The materials studied are standard bisphenol-A polycarbonate and Lexan HFD resins. They are labeled according to their composition followed by their melt-flow rate (MFR) at 300°C/1.2 kgf. Standard polycarbonate examples are termed PC and the new copolymer is labeled HFD. For example, a 25 MFR standard polycarbonate material is designated PC-25 and a 40 MFR HFD material is HFD-40. Glass-fiber-filled formulations are labeled according to composition and weight percent of glass loading. For instance, a standard polycarbonate sample with 20% by weight of glass fiber is called PC-GF-20.
All formulations were thoroughly compounded in a 30-mm corotating twin screw (Werner & Pfleiderer ZSK-30) extruder using a melt temperature of 300°C with a rate of 20 kg/hr, 20-in.-Hg vacuum, and screw speed of 400 rpm. The extruded material was cooled under water, pelletized, and dried at 120°C for 4 hr with a desiccant-bed dryer.
To make test specimens, the dried pellets were injection molded using a Van Dorn 80T molding machine at 300°C melt temperature to form test parts for impact and mechanical testing. Among the various tests performed:
- Melt-flow rate (MFR), melt-volume rate (MVR), and density measurements were conducted on pellet samples following ASTM D1238, ISO1133, and ASTM D792 Standards.
- Light transmission, heat-deformation temperature (HDT), Izod impact, instrumented impact, flexural, and tensile tests were performed on 3.2-mm-thick injection-molded parts according to ASTM Standards D1003, D648, D256, D3763, D790, and D638.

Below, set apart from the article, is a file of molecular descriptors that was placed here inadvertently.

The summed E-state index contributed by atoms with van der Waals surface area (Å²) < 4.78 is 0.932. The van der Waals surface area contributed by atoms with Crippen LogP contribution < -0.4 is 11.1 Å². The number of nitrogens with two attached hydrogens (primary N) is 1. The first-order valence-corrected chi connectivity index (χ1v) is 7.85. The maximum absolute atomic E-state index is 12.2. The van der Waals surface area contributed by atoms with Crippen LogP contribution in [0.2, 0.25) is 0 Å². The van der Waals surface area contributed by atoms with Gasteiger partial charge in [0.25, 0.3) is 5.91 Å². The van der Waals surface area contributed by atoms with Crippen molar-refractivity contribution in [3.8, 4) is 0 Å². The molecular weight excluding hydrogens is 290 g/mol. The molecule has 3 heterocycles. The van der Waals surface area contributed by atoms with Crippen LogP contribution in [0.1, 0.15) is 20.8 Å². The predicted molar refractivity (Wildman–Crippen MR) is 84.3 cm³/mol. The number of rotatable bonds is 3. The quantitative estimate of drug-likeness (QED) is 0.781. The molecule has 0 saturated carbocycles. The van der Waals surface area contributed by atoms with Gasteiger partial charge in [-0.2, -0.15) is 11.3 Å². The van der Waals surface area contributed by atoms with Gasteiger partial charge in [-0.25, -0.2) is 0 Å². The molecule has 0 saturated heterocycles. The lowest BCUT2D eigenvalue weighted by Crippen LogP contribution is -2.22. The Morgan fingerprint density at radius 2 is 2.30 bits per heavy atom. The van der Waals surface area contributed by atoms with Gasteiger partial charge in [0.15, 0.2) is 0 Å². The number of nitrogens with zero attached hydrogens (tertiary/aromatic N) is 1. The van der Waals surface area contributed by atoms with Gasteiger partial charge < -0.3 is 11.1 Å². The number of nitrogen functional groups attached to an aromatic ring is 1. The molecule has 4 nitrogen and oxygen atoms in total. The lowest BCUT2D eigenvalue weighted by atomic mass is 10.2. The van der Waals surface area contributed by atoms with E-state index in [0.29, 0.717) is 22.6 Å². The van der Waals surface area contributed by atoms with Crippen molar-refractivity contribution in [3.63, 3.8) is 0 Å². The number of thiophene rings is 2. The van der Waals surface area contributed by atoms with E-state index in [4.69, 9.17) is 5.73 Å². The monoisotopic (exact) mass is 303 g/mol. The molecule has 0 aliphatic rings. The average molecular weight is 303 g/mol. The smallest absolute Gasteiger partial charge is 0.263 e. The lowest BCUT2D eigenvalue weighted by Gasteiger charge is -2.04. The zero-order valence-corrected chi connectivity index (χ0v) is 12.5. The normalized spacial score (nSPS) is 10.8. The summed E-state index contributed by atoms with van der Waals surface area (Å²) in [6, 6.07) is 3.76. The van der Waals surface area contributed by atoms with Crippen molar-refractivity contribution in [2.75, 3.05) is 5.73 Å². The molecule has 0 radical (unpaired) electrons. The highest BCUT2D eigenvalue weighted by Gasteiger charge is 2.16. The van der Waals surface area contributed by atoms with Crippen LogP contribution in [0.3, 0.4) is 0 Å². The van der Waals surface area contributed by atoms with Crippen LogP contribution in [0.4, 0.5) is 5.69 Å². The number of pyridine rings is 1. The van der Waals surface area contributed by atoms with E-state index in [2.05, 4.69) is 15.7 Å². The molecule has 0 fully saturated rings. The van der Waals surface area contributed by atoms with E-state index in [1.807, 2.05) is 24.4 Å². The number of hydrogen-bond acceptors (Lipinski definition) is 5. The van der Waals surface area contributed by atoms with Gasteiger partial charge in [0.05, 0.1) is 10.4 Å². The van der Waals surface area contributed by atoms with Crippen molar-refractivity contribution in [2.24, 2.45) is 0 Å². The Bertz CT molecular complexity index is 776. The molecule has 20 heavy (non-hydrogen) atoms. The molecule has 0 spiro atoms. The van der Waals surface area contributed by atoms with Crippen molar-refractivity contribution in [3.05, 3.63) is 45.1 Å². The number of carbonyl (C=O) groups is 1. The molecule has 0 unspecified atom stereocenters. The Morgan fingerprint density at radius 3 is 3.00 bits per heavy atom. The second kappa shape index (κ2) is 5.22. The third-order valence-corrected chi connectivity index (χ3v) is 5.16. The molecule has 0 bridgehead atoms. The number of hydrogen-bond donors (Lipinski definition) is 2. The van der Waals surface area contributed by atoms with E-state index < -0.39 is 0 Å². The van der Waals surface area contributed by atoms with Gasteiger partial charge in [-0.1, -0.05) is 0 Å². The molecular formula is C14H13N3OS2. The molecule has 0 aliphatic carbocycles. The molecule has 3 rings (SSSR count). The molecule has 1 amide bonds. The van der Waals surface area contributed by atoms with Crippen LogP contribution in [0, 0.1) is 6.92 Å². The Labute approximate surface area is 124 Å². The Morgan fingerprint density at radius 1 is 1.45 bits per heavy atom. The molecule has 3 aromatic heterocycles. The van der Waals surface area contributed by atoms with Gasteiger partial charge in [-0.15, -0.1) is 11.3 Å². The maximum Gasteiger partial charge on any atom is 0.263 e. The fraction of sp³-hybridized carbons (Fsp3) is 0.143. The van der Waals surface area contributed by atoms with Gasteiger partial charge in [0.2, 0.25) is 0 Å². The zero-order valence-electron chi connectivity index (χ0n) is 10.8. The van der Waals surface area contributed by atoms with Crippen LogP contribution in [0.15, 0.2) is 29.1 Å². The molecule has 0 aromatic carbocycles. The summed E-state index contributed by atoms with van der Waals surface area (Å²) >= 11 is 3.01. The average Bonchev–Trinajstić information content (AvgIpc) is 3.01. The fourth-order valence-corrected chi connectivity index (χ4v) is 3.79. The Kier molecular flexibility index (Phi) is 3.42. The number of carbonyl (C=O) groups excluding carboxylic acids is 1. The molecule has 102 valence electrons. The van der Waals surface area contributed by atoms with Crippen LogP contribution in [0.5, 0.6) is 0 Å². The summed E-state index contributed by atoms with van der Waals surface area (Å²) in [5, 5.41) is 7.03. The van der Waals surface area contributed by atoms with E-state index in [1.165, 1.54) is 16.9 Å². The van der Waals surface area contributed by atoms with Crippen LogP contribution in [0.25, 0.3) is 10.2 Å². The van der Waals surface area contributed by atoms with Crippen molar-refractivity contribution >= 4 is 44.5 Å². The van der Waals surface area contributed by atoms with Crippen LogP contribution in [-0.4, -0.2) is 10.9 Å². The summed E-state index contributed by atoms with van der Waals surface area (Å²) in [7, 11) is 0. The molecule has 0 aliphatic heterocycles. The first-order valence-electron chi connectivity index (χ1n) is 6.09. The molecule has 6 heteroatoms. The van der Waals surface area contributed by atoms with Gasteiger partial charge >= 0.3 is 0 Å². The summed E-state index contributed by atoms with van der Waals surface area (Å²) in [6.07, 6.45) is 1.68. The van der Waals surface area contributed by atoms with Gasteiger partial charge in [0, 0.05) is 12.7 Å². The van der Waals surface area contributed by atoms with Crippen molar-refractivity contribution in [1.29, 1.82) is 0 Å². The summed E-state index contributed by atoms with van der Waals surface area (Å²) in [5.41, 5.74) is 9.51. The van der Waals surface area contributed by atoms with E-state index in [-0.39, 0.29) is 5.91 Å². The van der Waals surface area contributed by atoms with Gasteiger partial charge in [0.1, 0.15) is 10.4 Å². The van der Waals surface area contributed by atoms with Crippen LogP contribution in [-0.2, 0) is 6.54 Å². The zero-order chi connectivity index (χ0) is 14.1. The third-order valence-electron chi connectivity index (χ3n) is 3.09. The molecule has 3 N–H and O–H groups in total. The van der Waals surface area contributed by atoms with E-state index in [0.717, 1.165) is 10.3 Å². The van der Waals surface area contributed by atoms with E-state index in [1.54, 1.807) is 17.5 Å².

- Viscosity versus shear-rate measurements were performed at 300°C using a Kayeness capillary rheometer.
- Spiral-flow molding studies were conducted at a melt temperature of 290°C and channel depths of 1.5, 2.3, and 3.0 mm.
- Mold-release studies used a 1° draft-angle cup tool at 300°C melt temperature, 60°C mold temperature, and 56-sec injection-molding cycle time.
- Surface gloss for glass-fiber-filled PC and HFD samples was measured on 100-mm square plaques 2.5-mm thick. 60° gloss measurements were recorded using a BYK Microgloss meter.
- For spiral-flow and surface-gloss molding studies, the injection speed, injection pressure, and cycle time were held constant for all standard polycarbonate and HFD copolycarbonate samples.
A series of HFD copolymer and standard polycarbonate samples were prepared spanning a range of melt viscosities from 7-gm/10-min MFR (300°C, 1.2 kgf ) to 65 gm/10 min. Ductility of these samples was measured by notched-Izod impact testing over a range from room temperature (23°C) down to –40°C. The ductile-brittle transition temperature, defined as the temperature where the samples transition from 100% ductile to 100% brittle in the notched Izod impact test, was recorded for these samples. It’s plotted as a function of melt flow in the “Transitiontemperature” graph.